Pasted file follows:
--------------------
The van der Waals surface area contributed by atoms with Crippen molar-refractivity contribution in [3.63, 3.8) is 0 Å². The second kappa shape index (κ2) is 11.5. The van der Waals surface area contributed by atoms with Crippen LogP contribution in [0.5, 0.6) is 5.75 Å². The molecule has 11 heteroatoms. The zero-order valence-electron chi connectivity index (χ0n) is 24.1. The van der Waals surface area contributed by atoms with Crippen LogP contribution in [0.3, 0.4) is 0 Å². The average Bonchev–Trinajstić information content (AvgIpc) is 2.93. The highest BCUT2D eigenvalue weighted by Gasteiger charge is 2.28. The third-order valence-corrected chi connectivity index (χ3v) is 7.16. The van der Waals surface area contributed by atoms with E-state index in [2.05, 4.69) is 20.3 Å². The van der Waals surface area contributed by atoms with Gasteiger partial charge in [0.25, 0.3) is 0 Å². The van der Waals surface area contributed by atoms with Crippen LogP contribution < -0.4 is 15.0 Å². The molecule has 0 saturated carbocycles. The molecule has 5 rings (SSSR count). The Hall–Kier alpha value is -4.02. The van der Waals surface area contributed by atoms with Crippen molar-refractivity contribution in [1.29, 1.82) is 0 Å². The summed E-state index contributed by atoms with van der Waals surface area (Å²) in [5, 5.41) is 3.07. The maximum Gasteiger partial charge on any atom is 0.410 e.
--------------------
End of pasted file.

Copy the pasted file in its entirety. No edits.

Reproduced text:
The van der Waals surface area contributed by atoms with Crippen molar-refractivity contribution in [3.63, 3.8) is 0 Å². The second kappa shape index (κ2) is 11.5. The van der Waals surface area contributed by atoms with Crippen LogP contribution in [0.5, 0.6) is 5.75 Å². The molecule has 11 heteroatoms. The zero-order valence-electron chi connectivity index (χ0n) is 24.1. The van der Waals surface area contributed by atoms with Crippen LogP contribution in [0.3, 0.4) is 0 Å². The average Bonchev–Trinajstić information content (AvgIpc) is 2.93. The highest BCUT2D eigenvalue weighted by Gasteiger charge is 2.28. The third-order valence-corrected chi connectivity index (χ3v) is 7.16. The van der Waals surface area contributed by atoms with E-state index in [2.05, 4.69) is 20.3 Å². The van der Waals surface area contributed by atoms with Gasteiger partial charge in [0.25, 0.3) is 0 Å². The van der Waals surface area contributed by atoms with Crippen LogP contribution < -0.4 is 15.0 Å². The molecule has 0 saturated carbocycles. The molecule has 5 rings (SSSR count). The Hall–Kier alpha value is -4.02. The van der Waals surface area contributed by atoms with Crippen molar-refractivity contribution in [1.29, 1.82) is 0 Å². The summed E-state index contributed by atoms with van der Waals surface area (Å²) in [5, 5.41) is 3.07. The maximum Gasteiger partial charge on any atom is 0.410 e.